House Democracy Partnership Chair and Co-Chair Statement at Parliament (April 16)
Congressman Price: Thank you Mr. Speaker, and thanks to all of your colleagues and many many friends here in Georgia, who welcomed us so warmly. We always feel at home in Georgia. We certainly feel at home with our Parliamentary colleagues, with our shared aspiration for democracy – a democracy that works; not just free and fair elections, as important as they are; democracy that works between elections, as we form representative institutions that respond to all the needs of our people. With recent constitutional changes in Georgia, it is even more clear that the Parliament is the first branch of government, the Parliament is the front lines in term of engaging with people all over the country, translating their aspirations, their hopes, their dreams, into policy for this wonderful country. So, we on the House Democracy Partnership are a bipartisan commission, we have eight members here this week. They range from California to Nevada to Virginia to Florida to North Carolina in my case and both of our political parties. You know, we have lots of debates in the U.S. Congress these days but there is no debate about our commitment to democracy and our admiration for Georgia and Georgia’s struggle to establish a parliamentary democracy. And so we as the House Democracy Partnership have been engaged for over ten years now. In this effort, we have been here repeatedly. We have welcomed your members, your staff members, and others to the United States repeatedly. They have been a part of international gatherings, where we strengthen one another and we share best practices, and we talk about the fact that our work is never done. You know, nobody has a perfect example anywhere of parliamentary democracy. It needs to change, it will always change, and the challenge is to be responsive to the kinds of things we need to work on in our respective societies. So, we are doing a full day here, speaking with factional leaders, with committee leaders, speaking with dozens of members of the Parliament, and we are looking forward to that. We have gotten off a good start this morning with the Speaker and his associates, and we are very much looking forward to this visit, which is part, I should say, of a visit to the region. We came here from Ukraine, who is also our longtime partner and, of course, a long time ally in the struggle for democracy and self-determination. We will be going to Armenia as well, Georgia’s neighbor and we are aware of the changes there and the interest in parliamentary cooperation. You can imagine that is very promising. And then finally Moldova, a country which is also struggling and aspiring to democratic development. So, thank you for your interest in our visit. We look forward to more opportunities later in the day to discuss what has transpired. But, we do appreciate the warm welcome. I will turn now to the co-chair of the House Democracy Partnership Congressman Vern Buchanan from the State of Florida.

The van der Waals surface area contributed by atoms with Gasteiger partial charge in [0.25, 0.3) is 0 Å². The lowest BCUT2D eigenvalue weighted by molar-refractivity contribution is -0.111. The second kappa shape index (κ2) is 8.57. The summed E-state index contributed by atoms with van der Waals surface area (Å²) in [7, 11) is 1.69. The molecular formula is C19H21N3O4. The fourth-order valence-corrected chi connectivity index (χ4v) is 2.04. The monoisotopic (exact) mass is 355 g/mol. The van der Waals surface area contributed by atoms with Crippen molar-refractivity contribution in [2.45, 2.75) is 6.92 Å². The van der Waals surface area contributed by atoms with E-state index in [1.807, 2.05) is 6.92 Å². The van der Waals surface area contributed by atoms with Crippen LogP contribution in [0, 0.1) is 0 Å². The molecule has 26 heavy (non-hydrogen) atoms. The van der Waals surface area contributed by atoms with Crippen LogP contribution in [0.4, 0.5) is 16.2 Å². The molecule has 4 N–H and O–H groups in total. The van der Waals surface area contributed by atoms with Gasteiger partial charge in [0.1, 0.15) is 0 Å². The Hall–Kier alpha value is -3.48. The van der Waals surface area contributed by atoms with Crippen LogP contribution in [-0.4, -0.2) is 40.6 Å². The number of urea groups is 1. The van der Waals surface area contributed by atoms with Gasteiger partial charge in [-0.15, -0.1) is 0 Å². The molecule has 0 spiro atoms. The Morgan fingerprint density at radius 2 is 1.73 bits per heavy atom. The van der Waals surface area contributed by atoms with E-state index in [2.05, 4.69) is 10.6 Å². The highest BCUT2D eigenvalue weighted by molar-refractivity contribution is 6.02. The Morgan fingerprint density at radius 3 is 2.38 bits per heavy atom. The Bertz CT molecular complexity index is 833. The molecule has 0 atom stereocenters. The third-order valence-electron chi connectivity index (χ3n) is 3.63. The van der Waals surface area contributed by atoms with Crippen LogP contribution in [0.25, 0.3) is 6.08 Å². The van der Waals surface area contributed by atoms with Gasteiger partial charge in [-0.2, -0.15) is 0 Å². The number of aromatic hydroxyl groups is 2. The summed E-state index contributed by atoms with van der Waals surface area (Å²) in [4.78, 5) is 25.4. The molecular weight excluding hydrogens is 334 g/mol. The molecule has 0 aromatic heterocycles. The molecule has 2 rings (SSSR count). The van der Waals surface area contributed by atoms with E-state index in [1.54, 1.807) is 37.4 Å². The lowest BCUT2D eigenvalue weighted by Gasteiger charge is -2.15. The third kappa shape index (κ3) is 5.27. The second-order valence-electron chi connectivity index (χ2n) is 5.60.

Congressman Vern Buchanan: I want to thank the Speaker for his hospitality and visionary leadership. I have maybe a little bit of a unique perspective. I came originally to Georgia in the eighties. So a lot has changed since that period of time, but I have always loved the spirit of the Georgian people. Our goal is to work together, on a bipartisan basis, in terms of governance, and we look forward to the next couple of days of meetings. But I am also the ranking member, the Republican leader on trade. We have talked with the Speaker, as well as our members, about a free trade agreement. I think it is time, something that has been talked about for five years. I am also hopeful on the side that it is something that we can also work on because it will mean more jobs and better paychecks. I look forward to the next couple of days. The Speaker had mentioned a stronger parliament, a stronger democracy. I totally agree with that, and I know all of our members do. Thank you.